Bugs and Butterflies
|Years of Operation||1998-1999|
|Sites Offered||ALX, OMS, SAN|
From the CTY Course Catalog (1999):
Insects are the most abundant life form on this planet, with more varieties of insects than mammals, reptiles, amphibians, and birds combined. Across cultures, people alternately squirm at the thought of insects, use them to earn their livelihoods, and rely on them as a nutritionally rich source of food. In this course, students explore the place of insects in our environment. They learn about insects from all parts of the world, from bugs in the backyard to exotic and endangered species.
As budding entomologists, students collect live specimens to identify, classify, and observe. They supplement their carefully recorded observations with readings, videos, and field trips to local beekeepers, zoos, or insect exhibits. Students observe bu tterflies to witness their metamorphosis from caterpillars to a mature form of insect. Through these experiences, students discover firsthand the structures, locomotive functions, internal anatomy, development, and behavior of a variety of insects, payin g special attention to the adaptations of different species.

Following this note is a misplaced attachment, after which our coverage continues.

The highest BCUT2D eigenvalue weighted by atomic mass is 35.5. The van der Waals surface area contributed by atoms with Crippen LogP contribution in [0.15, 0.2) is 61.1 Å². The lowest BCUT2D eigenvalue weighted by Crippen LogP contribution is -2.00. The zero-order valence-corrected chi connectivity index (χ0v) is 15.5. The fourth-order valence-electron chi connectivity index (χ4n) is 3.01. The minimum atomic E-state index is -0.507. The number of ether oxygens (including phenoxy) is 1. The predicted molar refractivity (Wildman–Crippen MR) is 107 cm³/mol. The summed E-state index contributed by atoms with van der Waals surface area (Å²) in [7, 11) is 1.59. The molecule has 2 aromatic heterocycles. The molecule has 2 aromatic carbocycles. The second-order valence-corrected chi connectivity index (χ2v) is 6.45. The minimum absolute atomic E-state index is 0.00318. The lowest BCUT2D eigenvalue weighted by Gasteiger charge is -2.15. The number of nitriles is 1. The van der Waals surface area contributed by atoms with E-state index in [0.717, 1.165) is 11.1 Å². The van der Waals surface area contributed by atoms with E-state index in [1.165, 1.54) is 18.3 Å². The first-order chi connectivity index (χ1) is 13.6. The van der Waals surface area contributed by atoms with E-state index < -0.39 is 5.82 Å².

Once students understand these insects inside and out, they discuss how insects interact with each other, looking at the social structure of bees or ants, and how insects interact with their ecological systems, looking at insects as pollinators, food prod ucers, crop destroyers, and disease carriers. Through their explorations in the course, students gain a greater appreciation of the complexity of the insect world and its importance to our everyday life.